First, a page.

The transfer of control meant the decision should have been made in the context of the long-term plan. By failing to do so, QLDC acted unlawfully.
Had QLDC taken a decision to alter significantly the level of service provision at Wanaka?
WSG also argued that the intention to provide jet services was a significant alteration to the airport’s service provision, which should have been provided for in the long-term plan as well. However, the Court found that while QAC and QLDC had high level discussions about the possibility of expanding services, no fixed plans had been made that could amount to an agreement that ought to have been included in the long term plan.
Did the consultation carried out by QLDC comply with the Local Government Act?
WSG’s final claim was that QLDC had breached consultation requirements under the LGA. QAC undertook consultation in August setting out options for development of Queenstown Airport which included discussion about the use of Wanaka Airport. WSG claimed QLDC did not adequately explain its plans for expansion in their Statement of Proposal for development of Wanaka Airport. The proposal stated that Wanaka Airport’s role “over the next decade or longer” was to accommodate spillover from Queenstown Airport. There was no indication that QLDC contemplated a lease of 100 years or more, nor that this decision to grant a lease would include development for scheduled jet services.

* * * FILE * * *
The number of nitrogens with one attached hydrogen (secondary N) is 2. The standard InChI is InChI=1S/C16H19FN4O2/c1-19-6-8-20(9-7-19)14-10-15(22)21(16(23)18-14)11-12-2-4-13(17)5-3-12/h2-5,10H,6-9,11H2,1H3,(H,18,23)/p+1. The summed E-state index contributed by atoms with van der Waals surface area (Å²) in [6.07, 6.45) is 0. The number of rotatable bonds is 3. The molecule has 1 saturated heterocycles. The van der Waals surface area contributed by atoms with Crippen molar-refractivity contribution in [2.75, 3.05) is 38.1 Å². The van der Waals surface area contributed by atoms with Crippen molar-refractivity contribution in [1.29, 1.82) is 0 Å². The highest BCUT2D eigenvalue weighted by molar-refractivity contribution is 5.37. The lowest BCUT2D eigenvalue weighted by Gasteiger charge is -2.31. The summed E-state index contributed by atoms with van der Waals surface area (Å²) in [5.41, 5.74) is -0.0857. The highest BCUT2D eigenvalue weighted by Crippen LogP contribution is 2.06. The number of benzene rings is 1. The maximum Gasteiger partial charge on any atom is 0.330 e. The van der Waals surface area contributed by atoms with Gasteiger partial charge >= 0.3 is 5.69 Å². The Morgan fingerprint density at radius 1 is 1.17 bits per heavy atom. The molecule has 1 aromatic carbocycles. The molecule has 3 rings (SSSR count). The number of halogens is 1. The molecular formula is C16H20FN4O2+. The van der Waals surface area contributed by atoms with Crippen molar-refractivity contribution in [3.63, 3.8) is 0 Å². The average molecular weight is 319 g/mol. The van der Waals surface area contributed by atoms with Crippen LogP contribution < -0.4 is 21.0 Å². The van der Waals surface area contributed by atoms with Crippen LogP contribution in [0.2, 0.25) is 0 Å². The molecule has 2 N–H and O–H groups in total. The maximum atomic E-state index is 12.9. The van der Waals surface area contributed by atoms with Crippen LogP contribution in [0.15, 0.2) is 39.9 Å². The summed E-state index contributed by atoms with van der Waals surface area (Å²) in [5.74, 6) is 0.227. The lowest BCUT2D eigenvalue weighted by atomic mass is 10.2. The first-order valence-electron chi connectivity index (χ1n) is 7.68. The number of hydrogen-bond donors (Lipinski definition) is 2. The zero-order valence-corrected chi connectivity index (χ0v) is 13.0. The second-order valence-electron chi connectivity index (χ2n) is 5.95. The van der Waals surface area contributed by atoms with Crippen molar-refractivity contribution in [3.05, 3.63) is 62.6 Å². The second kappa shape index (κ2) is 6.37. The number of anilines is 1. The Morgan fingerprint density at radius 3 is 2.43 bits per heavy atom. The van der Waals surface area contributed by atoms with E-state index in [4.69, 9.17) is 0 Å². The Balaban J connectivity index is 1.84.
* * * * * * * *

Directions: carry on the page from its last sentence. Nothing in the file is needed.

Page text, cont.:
The Court agreed and found that the Statement of Proposal did not fairly reflect QLDC’s plans for the airport lease.
The High Court issued a declaration that QLDC’s decision to grant the lease was unlawful, meaning that it and any arrangements associated with it had no legal effect.
If you would like to understand more about this case, or similar issues, please contact Senior Consultant Brigitte Morten
Financial Services Complaints Limited (FSCL) made three unsuccessful applications to the Chief Ombudsman to use the name “Ombudsman”. The first decision of Chief Ombudsman to refuse FSCL was made on 15 July 2016, and was subsequently set aside by the Court of Appeal. In this case, the High Court was asked to review the Chief Ombudsman’s second decision to refuse FSCL made on 20 June 2019.
An Ombudsman is an independent official appointed by Parliament to investigate complaints regarding the conduct of government executives and agencies. The name ‘Ombudsman’ is protected under s 28A of the Ombudsmen Act, which holds that only those appointed by legislation or written consent of the Chief Ombudsman may use it.